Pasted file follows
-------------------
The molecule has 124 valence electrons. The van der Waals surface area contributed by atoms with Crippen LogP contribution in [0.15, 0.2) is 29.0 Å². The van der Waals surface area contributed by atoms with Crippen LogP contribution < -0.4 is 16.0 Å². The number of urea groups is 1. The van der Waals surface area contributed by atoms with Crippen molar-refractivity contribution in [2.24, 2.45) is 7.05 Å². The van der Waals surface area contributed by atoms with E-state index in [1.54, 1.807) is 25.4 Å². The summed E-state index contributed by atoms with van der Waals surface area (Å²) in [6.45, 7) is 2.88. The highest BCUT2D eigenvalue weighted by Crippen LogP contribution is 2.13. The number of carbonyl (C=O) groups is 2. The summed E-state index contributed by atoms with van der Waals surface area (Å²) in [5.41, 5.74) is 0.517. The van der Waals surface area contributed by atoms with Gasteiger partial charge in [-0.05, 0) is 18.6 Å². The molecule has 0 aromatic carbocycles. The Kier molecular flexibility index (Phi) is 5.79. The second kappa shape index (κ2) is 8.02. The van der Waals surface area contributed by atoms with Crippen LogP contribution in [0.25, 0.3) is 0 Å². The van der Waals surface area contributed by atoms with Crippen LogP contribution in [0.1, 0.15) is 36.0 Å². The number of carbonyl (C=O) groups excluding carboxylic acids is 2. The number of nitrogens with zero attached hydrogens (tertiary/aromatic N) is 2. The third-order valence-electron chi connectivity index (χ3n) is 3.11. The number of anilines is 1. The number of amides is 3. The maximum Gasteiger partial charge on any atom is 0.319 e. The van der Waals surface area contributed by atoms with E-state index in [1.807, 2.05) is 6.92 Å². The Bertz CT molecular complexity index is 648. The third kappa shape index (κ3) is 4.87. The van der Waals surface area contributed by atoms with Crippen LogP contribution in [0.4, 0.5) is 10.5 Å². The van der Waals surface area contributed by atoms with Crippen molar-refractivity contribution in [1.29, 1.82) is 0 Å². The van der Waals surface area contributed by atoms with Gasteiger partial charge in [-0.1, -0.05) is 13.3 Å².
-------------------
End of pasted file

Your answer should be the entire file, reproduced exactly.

The molecule has 124 valence electrons. The van der Waals surface area contributed by atoms with Crippen LogP contribution in [0.15, 0.2) is 29.0 Å². The van der Waals surface area contributed by atoms with Crippen LogP contribution < -0.4 is 16.0 Å². The number of urea groups is 1. The van der Waals surface area contributed by atoms with Crippen molar-refractivity contribution in [2.24, 2.45) is 7.05 Å². The van der Waals surface area contributed by atoms with E-state index in [1.54, 1.807) is 25.4 Å². The summed E-state index contributed by atoms with van der Waals surface area (Å²) in [6.45, 7) is 2.88. The highest BCUT2D eigenvalue weighted by Crippen LogP contribution is 2.13. The number of carbonyl (C=O) groups is 2. The summed E-state index contributed by atoms with van der Waals surface area (Å²) in [5.41, 5.74) is 0.517. The van der Waals surface area contributed by atoms with Gasteiger partial charge in [-0.05, 0) is 18.6 Å². The molecule has 0 aromatic carbocycles. The Kier molecular flexibility index (Phi) is 5.79. The second kappa shape index (κ2) is 8.02. The van der Waals surface area contributed by atoms with Crippen LogP contribution in [0.25, 0.3) is 0 Å². The van der Waals surface area contributed by atoms with Crippen LogP contribution in [0.1, 0.15) is 36.0 Å². The number of carbonyl (C=O) groups excluding carboxylic acids is 2. The number of nitrogens with zero attached hydrogens (tertiary/aromatic N) is 2. The third-order valence-electron chi connectivity index (χ3n) is 3.11. The number of anilines is 1. The number of amides is 3. The maximum Gasteiger partial charge on any atom is 0.319 e. The van der Waals surface area contributed by atoms with E-state index in [1.807, 2.05) is 6.92 Å². The Bertz CT molecular complexity index is 648. The third kappa shape index (κ3) is 4.87. The van der Waals surface area contributed by atoms with Crippen LogP contribution in [0.4, 0.5) is 10.5 Å². The van der Waals surface area contributed by atoms with Crippen molar-refractivity contribution in [1.29, 1.82) is 0 Å². The van der Waals surface area contributed by atoms with Gasteiger partial charge in [-0.1, -0.05) is 13.3 Å².